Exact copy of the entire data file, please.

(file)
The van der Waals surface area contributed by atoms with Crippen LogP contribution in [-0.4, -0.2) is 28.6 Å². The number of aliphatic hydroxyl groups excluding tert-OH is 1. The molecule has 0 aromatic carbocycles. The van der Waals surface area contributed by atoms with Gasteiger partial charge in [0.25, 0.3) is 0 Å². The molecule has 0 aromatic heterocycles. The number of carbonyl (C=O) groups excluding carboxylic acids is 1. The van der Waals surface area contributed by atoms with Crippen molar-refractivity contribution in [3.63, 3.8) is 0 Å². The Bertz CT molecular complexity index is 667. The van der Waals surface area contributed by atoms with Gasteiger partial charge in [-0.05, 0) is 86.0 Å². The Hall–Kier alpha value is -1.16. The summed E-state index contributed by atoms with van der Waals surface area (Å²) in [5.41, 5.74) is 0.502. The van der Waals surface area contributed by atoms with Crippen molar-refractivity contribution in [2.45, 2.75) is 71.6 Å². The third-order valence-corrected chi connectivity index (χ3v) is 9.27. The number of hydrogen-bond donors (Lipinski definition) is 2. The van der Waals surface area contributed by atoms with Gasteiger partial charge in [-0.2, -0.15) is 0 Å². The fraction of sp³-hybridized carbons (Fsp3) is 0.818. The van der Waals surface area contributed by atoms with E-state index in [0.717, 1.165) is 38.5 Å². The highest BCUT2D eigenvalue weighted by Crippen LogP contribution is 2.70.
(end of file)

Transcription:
The van der Waals surface area contributed by atoms with Crippen LogP contribution in [-0.4, -0.2) is 28.6 Å². The number of aliphatic hydroxyl groups excluding tert-OH is 1. The molecule has 0 aromatic carbocycles. The van der Waals surface area contributed by atoms with Gasteiger partial charge in [0.25, 0.3) is 0 Å². The molecule has 0 aromatic heterocycles. The number of carbonyl (C=O) groups excluding carboxylic acids is 1. The van der Waals surface area contributed by atoms with Crippen molar-refractivity contribution in [3.63, 3.8) is 0 Å². The Bertz CT molecular complexity index is 667. The van der Waals surface area contributed by atoms with Gasteiger partial charge in [-0.05, 0) is 86.0 Å². The Hall–Kier alpha value is -1.16. The summed E-state index contributed by atoms with van der Waals surface area (Å²) in [5.41, 5.74) is 0.502. The van der Waals surface area contributed by atoms with Crippen molar-refractivity contribution in [2.45, 2.75) is 71.6 Å². The third-order valence-corrected chi connectivity index (χ3v) is 9.27. The number of hydrogen-bond donors (Lipinski definition) is 2. The van der Waals surface area contributed by atoms with Gasteiger partial charge in [-0.2, -0.15) is 0 Å². The fraction of sp³-hybridized carbons (Fsp3) is 0.818. The van der Waals surface area contributed by atoms with E-state index in [0.717, 1.165) is 38.5 Å². The highest BCUT2D eigenvalue weighted by Crippen LogP contribution is 2.70.